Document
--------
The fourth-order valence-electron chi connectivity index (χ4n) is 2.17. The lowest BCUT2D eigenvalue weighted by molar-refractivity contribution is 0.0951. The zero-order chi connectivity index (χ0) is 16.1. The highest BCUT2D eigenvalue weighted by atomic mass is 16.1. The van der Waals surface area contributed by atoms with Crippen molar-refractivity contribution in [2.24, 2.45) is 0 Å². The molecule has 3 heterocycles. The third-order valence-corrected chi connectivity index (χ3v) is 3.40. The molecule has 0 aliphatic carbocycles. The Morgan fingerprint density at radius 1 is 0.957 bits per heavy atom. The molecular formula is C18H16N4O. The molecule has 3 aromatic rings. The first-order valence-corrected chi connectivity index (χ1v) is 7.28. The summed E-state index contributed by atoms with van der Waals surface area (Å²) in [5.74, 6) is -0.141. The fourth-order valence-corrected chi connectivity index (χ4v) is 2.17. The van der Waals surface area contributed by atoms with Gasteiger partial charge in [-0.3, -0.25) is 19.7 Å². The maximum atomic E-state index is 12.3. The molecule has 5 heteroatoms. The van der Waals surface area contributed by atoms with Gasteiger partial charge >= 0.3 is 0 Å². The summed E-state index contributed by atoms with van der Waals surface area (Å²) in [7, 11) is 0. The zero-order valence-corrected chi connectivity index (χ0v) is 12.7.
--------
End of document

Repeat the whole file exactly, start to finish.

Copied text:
The fourth-order valence-electron chi connectivity index (χ4n) is 2.17. The lowest BCUT2D eigenvalue weighted by molar-refractivity contribution is 0.0951. The zero-order chi connectivity index (χ0) is 16.1. The highest BCUT2D eigenvalue weighted by atomic mass is 16.1. The van der Waals surface area contributed by atoms with Crippen molar-refractivity contribution in [2.24, 2.45) is 0 Å². The molecule has 3 heterocycles. The third-order valence-corrected chi connectivity index (χ3v) is 3.40. The molecule has 0 aliphatic carbocycles. The Morgan fingerprint density at radius 1 is 0.957 bits per heavy atom. The molecular formula is C18H16N4O. The molecule has 3 aromatic rings. The first-order valence-corrected chi connectivity index (χ1v) is 7.28. The summed E-state index contributed by atoms with van der Waals surface area (Å²) in [5.74, 6) is -0.141. The fourth-order valence-corrected chi connectivity index (χ4v) is 2.17. The van der Waals surface area contributed by atoms with Gasteiger partial charge in [-0.3, -0.25) is 19.7 Å². The maximum atomic E-state index is 12.3. The molecule has 5 heteroatoms. The van der Waals surface area contributed by atoms with Gasteiger partial charge >= 0.3 is 0 Å². The summed E-state index contributed by atoms with van der Waals surface area (Å²) in [7, 11) is 0. The zero-order valence-corrected chi connectivity index (χ0v) is 12.7.